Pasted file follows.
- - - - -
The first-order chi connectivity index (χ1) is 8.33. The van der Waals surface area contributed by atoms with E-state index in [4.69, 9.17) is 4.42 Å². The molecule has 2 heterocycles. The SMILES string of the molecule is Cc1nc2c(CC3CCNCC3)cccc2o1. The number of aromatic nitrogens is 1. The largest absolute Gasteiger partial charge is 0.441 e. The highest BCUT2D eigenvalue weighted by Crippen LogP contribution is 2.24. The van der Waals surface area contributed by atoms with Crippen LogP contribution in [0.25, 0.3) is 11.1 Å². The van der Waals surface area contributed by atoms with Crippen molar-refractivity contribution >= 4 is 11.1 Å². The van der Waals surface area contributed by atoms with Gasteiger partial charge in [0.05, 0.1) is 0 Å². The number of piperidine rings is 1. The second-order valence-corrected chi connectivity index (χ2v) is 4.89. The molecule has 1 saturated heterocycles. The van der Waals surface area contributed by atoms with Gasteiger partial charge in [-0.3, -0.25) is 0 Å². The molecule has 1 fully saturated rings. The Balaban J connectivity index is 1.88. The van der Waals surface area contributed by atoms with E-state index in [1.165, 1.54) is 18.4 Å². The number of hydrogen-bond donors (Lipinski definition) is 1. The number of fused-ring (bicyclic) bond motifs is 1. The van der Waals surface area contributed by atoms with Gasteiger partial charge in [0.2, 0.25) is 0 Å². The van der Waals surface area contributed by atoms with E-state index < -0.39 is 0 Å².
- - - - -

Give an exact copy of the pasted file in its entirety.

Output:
The first-order chi connectivity index (χ1) is 8.33. The van der Waals surface area contributed by atoms with E-state index in [4.69, 9.17) is 4.42 Å². The molecule has 2 heterocycles. The SMILES string of the molecule is Cc1nc2c(CC3CCNCC3)cccc2o1. The number of aromatic nitrogens is 1. The largest absolute Gasteiger partial charge is 0.441 e. The highest BCUT2D eigenvalue weighted by Crippen LogP contribution is 2.24. The van der Waals surface area contributed by atoms with Crippen LogP contribution in [0.25, 0.3) is 11.1 Å². The van der Waals surface area contributed by atoms with Crippen molar-refractivity contribution >= 4 is 11.1 Å². The van der Waals surface area contributed by atoms with Gasteiger partial charge in [0.05, 0.1) is 0 Å². The number of piperidine rings is 1. The second-order valence-corrected chi connectivity index (χ2v) is 4.89. The molecule has 1 saturated heterocycles. The van der Waals surface area contributed by atoms with Gasteiger partial charge in [-0.3, -0.25) is 0 Å². The molecule has 1 fully saturated rings. The Balaban J connectivity index is 1.88. The van der Waals surface area contributed by atoms with E-state index in [1.165, 1.54) is 18.4 Å². The number of hydrogen-bond donors (Lipinski definition) is 1. The number of fused-ring (bicyclic) bond motifs is 1. The van der Waals surface area contributed by atoms with Gasteiger partial charge in [0.2, 0.25) is 0 Å². The van der Waals surface area contributed by atoms with E-state index < -0.39 is 0 Å².